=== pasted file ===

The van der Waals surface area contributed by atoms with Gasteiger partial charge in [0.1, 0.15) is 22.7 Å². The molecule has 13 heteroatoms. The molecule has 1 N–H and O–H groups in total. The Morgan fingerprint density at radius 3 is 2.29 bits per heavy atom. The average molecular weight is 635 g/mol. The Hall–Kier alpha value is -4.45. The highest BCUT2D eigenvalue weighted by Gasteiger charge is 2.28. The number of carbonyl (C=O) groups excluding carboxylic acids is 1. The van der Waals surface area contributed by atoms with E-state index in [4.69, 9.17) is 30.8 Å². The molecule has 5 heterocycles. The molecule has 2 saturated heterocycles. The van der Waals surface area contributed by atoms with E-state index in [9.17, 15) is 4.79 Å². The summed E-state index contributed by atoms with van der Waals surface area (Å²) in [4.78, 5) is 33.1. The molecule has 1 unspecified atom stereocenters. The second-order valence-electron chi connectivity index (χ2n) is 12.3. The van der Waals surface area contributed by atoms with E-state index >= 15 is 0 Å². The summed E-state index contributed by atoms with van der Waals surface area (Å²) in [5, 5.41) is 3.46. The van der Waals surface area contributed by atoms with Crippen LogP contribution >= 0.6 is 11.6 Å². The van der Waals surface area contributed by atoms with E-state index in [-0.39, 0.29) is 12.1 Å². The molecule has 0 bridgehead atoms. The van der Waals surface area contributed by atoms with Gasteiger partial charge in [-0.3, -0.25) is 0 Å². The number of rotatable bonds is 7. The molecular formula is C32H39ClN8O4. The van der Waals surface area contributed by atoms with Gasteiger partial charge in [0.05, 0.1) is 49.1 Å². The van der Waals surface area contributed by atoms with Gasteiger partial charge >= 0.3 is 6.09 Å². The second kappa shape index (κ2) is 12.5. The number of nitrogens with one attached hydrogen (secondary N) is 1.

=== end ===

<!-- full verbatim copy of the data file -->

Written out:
The van der Waals surface area contributed by atoms with Gasteiger partial charge in [0.1, 0.15) is 22.7 Å². The molecule has 13 heteroatoms. The molecule has 1 N–H and O–H groups in total. The Morgan fingerprint density at radius 3 is 2.29 bits per heavy atom. The average molecular weight is 635 g/mol. The Hall–Kier alpha value is -4.45. The highest BCUT2D eigenvalue weighted by Gasteiger charge is 2.28. The number of carbonyl (C=O) groups excluding carboxylic acids is 1. The van der Waals surface area contributed by atoms with E-state index in [4.69, 9.17) is 30.8 Å². The molecule has 5 heterocycles. The molecule has 2 saturated heterocycles. The van der Waals surface area contributed by atoms with E-state index in [9.17, 15) is 4.79 Å². The summed E-state index contributed by atoms with van der Waals surface area (Å²) in [4.78, 5) is 33.1. The molecule has 1 unspecified atom stereocenters. The second-order valence-electron chi connectivity index (χ2n) is 12.3. The van der Waals surface area contributed by atoms with E-state index >= 15 is 0 Å². The summed E-state index contributed by atoms with van der Waals surface area (Å²) in [5, 5.41) is 3.46. The van der Waals surface area contributed by atoms with Crippen LogP contribution >= 0.6 is 11.6 Å². The van der Waals surface area contributed by atoms with E-state index in [-0.39, 0.29) is 12.1 Å². The molecule has 0 bridgehead atoms. The van der Waals surface area contributed by atoms with Gasteiger partial charge in [-0.3, -0.25) is 0 Å². The number of rotatable bonds is 7. The molecular formula is C32H39ClN8O4. The van der Waals surface area contributed by atoms with Gasteiger partial charge in [0.05, 0.1) is 49.1 Å². The van der Waals surface area contributed by atoms with Gasteiger partial charge >= 0.3 is 6.09 Å². The second kappa shape index (κ2) is 12.5. The number of nitrogens with one attached hydrogen (secondary N) is 1.